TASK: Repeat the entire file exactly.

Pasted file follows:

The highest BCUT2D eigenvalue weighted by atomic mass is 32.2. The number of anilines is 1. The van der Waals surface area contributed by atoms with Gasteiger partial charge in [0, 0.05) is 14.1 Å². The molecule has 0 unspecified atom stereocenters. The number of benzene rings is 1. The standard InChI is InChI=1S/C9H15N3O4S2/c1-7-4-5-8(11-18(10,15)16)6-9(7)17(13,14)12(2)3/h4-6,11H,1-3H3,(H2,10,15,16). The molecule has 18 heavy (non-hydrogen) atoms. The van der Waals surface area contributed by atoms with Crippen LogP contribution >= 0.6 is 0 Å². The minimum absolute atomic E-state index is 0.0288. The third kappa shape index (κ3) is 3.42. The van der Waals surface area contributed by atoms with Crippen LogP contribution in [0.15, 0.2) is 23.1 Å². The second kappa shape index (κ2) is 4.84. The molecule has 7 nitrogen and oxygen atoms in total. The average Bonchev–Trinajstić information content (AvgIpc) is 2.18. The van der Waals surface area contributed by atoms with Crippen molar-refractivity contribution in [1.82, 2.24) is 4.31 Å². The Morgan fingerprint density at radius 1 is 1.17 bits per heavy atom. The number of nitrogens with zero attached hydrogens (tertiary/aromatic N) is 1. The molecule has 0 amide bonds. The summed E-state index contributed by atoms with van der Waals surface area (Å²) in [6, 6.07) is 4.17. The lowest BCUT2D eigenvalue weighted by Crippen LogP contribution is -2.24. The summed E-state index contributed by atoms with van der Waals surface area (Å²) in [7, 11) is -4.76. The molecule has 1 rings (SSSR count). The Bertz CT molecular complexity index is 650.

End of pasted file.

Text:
The highest BCUT2D eigenvalue weighted by atomic mass is 32.2. The number of anilines is 1. The van der Waals surface area contributed by atoms with Gasteiger partial charge in [0, 0.05) is 14.1 Å². The molecule has 0 unspecified atom stereocenters. The number of benzene rings is 1. The standard InChI is InChI=1S/C9H15N3O4S2/c1-7-4-5-8(11-18(10,15)16)6-9(7)17(13,14)12(2)3/h4-6,11H,1-3H3,(H2,10,15,16). The molecule has 18 heavy (non-hydrogen) atoms. The van der Waals surface area contributed by atoms with Crippen LogP contribution >= 0.6 is 0 Å². The minimum absolute atomic E-state index is 0.0288. The third kappa shape index (κ3) is 3.42. The van der Waals surface area contributed by atoms with Crippen LogP contribution in [0.15, 0.2) is 23.1 Å². The second kappa shape index (κ2) is 4.84. The molecule has 7 nitrogen and oxygen atoms in total. The average Bonchev–Trinajstić information content (AvgIpc) is 2.18. The van der Waals surface area contributed by atoms with Crippen molar-refractivity contribution in [1.82, 2.24) is 4.31 Å². The Morgan fingerprint density at radius 1 is 1.17 bits per heavy atom. The number of nitrogens with zero attached hydrogens (tertiary/aromatic N) is 1. The molecule has 0 amide bonds. The summed E-state index contributed by atoms with van der Waals surface area (Å²) in [6, 6.07) is 4.17. The lowest BCUT2D eigenvalue weighted by Crippen LogP contribution is -2.24. The summed E-state index contributed by atoms with van der Waals surface area (Å²) in [7, 11) is -4.76. The molecule has 1 rings (SSSR count). The Bertz CT molecular complexity index is 650.